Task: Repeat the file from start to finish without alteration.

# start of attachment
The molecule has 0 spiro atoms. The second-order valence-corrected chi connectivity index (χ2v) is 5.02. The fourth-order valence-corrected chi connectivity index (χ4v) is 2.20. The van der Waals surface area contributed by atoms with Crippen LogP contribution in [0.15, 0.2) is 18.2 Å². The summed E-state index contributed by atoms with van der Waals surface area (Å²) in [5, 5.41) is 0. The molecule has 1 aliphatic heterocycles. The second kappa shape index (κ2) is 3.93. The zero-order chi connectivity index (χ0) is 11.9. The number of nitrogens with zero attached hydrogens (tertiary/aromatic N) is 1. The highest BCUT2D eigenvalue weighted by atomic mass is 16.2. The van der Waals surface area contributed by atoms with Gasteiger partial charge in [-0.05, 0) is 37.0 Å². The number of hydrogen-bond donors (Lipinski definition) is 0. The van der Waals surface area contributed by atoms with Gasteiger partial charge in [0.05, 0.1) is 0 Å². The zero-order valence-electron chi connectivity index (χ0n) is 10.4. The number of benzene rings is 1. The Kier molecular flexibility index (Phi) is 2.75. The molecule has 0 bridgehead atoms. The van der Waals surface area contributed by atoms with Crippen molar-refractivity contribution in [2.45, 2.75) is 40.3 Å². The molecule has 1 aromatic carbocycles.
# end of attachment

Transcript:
The molecule has 0 spiro atoms. The second-order valence-corrected chi connectivity index (χ2v) is 5.02. The fourth-order valence-corrected chi connectivity index (χ4v) is 2.20. The van der Waals surface area contributed by atoms with Crippen LogP contribution in [0.15, 0.2) is 18.2 Å². The summed E-state index contributed by atoms with van der Waals surface area (Å²) in [5, 5.41) is 0. The molecule has 1 aliphatic heterocycles. The second kappa shape index (κ2) is 3.93. The zero-order chi connectivity index (χ0) is 11.9. The number of nitrogens with zero attached hydrogens (tertiary/aromatic N) is 1. The highest BCUT2D eigenvalue weighted by atomic mass is 16.2. The van der Waals surface area contributed by atoms with Gasteiger partial charge in [-0.05, 0) is 37.0 Å². The number of hydrogen-bond donors (Lipinski definition) is 0. The van der Waals surface area contributed by atoms with Gasteiger partial charge in [0.05, 0.1) is 0 Å². The zero-order valence-electron chi connectivity index (χ0n) is 10.4. The number of benzene rings is 1. The Kier molecular flexibility index (Phi) is 2.75. The molecule has 0 bridgehead atoms. The van der Waals surface area contributed by atoms with Crippen molar-refractivity contribution in [2.45, 2.75) is 40.3 Å². The molecule has 1 aromatic carbocycles.